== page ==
- First of all, YES, this post is all about cranberries.
- Second, might I ask that you suspend your skepticism for just a moment and trust me?
I was going to give you a brief rundown of the benefits of eating cranberries; but the truth is, once I started doing some research I realized that there would be no way for me to summarize its marathon-long list! So, instead, I'm going to give you a few links and leave it up to you to read more on the issue:
- The World's Healthiest Foods: Cranberries;
- Research Shows Health Benefits of Cranberries; and
- Bow Down to the Medicinal Power of Cranberries.
Thanksgiving...I guess that's the only time of year that 99% of people eat cranberries...especially cranberry sauce/relish. Well, let me tell you a secret, I usually don't fall in the 99% category of most things, and cranberry-eating is no exception. I like to "march to the beat of my own drum" (thus the reason that Bo calls me a "funny bunny" much of the time), so the fact that today is January 27th isn't going to deter me in the least from eating a cranberry or two.
This recipe all started with a bag of cranberries that I bought for Thanksgiving, never used, threw into the freezer, and forgot about for almost three months. On Tuesday night, Bo was at work and I knew I would be home alone for dinner. I was already making couscous with pine nuts, roasted squash and carrots, and pinto beans with green chile sauce. But, I felt like something was missing. Something tangy and sweet, and something red to round out the color-palette on my plate.
I checked the fruit basket...nothing.
I checked the vegetable drawers...nothing.
I checked the pantry...nothing.
I checked the freezer...and BAM!
There they were! Perfectly frozen, red, round, tart cranberries just waiting to be made into something delicious. I also had an orange on hand that needed to be used. My wheels started turning, and here is what I ended up concocting:
Citrus-Infused Cranberry Relish
1/4 C orange juice
1/4 C water
2/3 C succanat (or sugar)
1 1/2 tsp lemon juice
1-2 tsp orange zest
1/2 tsp cinnamon
8-10 oz. fresh cranberries (depending upon how tart you want it)
- Place orange juice, water, and succanat into a medium saucepan.
- Over medium high heat, stir until the succanat has dissolved and a simple syrup has been made.
- Add in the lemon juice, cinnamon, and cranberries.
- Reduce heat to medium low; and cook until cranberries "pop" and begin to break apart, forming a relish.
- Stir in the orange zest.
- Serve hot or cold, depending upon your preference.
Later that evening I decided that I could also eat the Citrus-Infused Cranberry Relish for breakfast. I started thinking about how much I love dressing/stuffing with cranberry sauce for Thanksgiving dinner, and it hit me! I could make a breakfast version of one of my favorite comfort-food flavor combinations. And that, my friend, is how a recipe is born. :)
Cranberry and "Dressing" Overnight Oats
1/2 C oats
2 stevia packets
1/4 tsp cinnamon
Dash of salt
Pinch of allspice
Pinch of cloves
2 C liquid (I used water)
1/4 tsp vanilla extract
1/4 tsp butter extract
2 T Citrus-Infused Cranberry Relish, for garnish
- Add oats, stevia, cinnamon, salt, allspice, cloves, and liquid to a medium saucepan.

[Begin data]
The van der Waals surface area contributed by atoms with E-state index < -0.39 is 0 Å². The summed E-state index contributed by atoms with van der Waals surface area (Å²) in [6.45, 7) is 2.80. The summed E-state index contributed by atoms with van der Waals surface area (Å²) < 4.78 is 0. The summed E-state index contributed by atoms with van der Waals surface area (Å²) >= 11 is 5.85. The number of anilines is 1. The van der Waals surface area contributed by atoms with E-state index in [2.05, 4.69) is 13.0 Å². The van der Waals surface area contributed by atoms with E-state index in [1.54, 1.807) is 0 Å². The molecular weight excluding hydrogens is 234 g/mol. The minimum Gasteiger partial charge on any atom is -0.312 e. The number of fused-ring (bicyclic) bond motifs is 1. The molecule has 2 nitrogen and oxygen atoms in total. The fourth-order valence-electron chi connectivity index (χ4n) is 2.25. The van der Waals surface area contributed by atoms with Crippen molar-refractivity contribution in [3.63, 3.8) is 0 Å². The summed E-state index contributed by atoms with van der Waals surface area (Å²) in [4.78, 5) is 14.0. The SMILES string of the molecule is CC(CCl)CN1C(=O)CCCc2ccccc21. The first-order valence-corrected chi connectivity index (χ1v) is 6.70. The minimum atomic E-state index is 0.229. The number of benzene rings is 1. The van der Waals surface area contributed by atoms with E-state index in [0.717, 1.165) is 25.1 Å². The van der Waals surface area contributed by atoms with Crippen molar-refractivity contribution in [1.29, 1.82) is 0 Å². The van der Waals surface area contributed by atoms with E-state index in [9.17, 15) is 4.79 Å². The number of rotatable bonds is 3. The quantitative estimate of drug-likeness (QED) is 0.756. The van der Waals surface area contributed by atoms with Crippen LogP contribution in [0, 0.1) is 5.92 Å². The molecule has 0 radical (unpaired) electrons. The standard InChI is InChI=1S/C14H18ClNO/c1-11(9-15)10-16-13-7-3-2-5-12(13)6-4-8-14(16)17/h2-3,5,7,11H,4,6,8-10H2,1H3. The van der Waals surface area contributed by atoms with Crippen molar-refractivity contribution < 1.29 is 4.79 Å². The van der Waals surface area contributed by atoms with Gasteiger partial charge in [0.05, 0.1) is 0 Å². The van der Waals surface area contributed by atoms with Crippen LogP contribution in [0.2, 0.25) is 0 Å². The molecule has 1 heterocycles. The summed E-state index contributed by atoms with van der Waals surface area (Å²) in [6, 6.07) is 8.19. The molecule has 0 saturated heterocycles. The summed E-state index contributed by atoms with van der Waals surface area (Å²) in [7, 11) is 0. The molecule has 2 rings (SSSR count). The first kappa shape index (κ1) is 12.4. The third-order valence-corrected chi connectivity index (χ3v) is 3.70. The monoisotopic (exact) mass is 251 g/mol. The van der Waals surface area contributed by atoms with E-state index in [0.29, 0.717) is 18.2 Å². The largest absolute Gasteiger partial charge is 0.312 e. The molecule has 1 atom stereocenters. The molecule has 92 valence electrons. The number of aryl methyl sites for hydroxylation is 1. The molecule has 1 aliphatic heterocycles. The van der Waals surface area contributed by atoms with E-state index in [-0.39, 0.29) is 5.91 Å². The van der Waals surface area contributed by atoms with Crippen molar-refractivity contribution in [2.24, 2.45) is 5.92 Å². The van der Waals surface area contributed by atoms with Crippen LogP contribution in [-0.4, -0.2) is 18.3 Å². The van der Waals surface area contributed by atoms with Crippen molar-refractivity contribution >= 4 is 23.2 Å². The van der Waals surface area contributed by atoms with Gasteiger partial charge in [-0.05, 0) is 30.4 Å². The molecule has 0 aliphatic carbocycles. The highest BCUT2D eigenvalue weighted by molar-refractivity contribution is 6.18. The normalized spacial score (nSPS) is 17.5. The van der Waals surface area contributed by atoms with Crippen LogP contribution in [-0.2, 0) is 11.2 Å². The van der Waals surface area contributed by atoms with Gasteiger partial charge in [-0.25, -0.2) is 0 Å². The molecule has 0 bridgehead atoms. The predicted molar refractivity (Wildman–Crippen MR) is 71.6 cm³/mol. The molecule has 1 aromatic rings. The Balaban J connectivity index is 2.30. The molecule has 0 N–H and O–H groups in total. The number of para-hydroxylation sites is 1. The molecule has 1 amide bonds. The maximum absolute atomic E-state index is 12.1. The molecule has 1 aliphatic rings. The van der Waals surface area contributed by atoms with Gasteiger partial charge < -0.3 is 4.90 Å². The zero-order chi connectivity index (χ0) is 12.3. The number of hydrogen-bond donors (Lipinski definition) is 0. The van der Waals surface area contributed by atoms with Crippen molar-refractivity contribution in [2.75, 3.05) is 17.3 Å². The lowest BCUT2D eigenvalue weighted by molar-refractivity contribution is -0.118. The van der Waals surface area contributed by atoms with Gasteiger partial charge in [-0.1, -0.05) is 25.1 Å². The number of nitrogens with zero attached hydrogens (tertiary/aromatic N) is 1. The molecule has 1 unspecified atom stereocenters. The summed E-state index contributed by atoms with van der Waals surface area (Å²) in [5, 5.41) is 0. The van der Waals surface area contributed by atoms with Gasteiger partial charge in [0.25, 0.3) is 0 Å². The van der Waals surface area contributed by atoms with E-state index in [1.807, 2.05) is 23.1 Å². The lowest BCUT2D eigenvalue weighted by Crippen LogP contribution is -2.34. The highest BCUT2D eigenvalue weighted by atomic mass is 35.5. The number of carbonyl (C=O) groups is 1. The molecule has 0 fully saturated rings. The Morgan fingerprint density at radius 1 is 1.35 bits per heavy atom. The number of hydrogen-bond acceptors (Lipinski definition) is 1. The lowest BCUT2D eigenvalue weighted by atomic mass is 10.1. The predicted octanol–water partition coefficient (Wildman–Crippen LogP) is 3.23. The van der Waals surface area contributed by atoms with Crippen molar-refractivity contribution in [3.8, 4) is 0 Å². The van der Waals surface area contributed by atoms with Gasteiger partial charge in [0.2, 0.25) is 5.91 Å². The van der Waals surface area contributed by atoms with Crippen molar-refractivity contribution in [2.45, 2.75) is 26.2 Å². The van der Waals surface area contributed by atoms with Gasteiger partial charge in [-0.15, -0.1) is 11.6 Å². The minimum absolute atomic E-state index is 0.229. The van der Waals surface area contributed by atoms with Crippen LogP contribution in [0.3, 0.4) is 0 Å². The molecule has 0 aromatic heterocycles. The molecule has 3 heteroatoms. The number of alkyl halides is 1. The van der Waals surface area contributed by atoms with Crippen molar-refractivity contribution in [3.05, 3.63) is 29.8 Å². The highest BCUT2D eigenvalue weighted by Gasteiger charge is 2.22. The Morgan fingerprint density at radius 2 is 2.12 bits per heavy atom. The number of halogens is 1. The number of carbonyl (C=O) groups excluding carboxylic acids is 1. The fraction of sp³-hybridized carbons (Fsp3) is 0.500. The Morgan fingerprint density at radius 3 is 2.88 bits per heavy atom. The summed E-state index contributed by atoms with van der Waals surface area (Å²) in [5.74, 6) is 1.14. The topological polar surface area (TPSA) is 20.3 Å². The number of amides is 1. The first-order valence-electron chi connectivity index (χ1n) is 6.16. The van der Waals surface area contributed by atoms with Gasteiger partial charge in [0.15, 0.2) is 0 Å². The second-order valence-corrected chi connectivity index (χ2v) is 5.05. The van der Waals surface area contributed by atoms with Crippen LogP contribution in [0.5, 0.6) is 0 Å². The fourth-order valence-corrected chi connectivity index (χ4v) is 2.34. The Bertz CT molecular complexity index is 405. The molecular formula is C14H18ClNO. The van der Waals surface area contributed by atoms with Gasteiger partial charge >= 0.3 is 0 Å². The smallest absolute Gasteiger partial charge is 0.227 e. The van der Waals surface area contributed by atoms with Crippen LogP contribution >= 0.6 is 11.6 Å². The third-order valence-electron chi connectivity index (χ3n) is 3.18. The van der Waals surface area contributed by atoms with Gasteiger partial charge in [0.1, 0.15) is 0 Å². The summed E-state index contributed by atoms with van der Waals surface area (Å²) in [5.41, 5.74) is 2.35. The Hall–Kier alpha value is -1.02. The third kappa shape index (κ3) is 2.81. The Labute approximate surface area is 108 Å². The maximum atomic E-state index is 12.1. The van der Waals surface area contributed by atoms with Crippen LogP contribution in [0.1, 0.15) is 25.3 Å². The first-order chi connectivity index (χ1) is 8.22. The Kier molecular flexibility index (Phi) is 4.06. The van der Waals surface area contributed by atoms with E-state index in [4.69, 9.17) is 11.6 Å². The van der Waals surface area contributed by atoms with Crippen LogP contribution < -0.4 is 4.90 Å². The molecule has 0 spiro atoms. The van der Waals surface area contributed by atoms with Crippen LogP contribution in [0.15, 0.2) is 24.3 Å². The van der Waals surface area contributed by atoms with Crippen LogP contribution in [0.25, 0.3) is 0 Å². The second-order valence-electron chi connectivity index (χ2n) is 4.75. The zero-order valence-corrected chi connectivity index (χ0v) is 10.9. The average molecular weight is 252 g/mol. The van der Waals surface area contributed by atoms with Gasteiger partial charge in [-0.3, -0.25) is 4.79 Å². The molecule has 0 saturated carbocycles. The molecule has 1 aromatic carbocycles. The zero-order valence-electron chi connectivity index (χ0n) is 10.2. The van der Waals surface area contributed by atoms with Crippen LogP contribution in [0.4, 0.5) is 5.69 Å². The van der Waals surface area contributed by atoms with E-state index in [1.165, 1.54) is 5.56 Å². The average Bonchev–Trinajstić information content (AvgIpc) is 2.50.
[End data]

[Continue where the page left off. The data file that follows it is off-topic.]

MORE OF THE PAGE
- Heat over medium-high heat for 2-3 minutes until beginning to bubble.
- Turn down heat to low.
- Add vanilla and butter extracts. Stir until smooth.
- Pour into a Tupperware, or other container, and store in refrigerator overnight.
- Note: The oats will not be fully cooked at this point. Overnight, the oats will absorb the remaining liquid, continue to cook, and become voluminous and fluffy. YUM!
- In the morning, stir in a splash of milk to loosen the oats.
- Note: I prefer my oats cold. Weird, I know, but I like what I like! If you prefer warm oats, at this point you may choose to heat them up either via stove top or microwave.
- Dollop the citrus-infused cranberry relish onto the top of the overnight oats. You may swirl it in if you prefer. :)
So what are overnight oats, you might ask?! Well, it is only my favorite way of all time to prepare oatmeal. By half-cooking the oats, and then letting them soak overnight to absorb the remaining the liquid, the oats become soft, fluffy, voluminous, and far easier to digest. Here is a scientific explanation of the benefits of soaking your oats:
All grains contain phytic acid...in the outer layer or bran. Untreated phytic acid can combine with calcium, magnesium, copper, iron especially zinc in the intestinal track and block their absorption. This is why a diet high in unfermented whole grains may led to serious mineral deficiencies and bone loss...Soaking allows enzyme, lactobacilli and other helpful organisms to break down and neutralize phytic acid. As little as seven hours of soaking in warm acidulated water will neutralize a large portion of phytic acid in grains. The simple practice of soaking cracked or rolled cereal grains overnight will vastly improve their nutritional benefits. (source)
OK - so enough of the fancy scientific jargon. The point is, soaking your oats is both good and yummy (which, let's be honest, is all we really care about anyway)!
Next up - a vegan-ized family recipe. You won't want to miss this one!
Question of the Day:
Do you prefer canned cranberry sauce or cranberry relish (like the one in this post)?!
Ally and Bo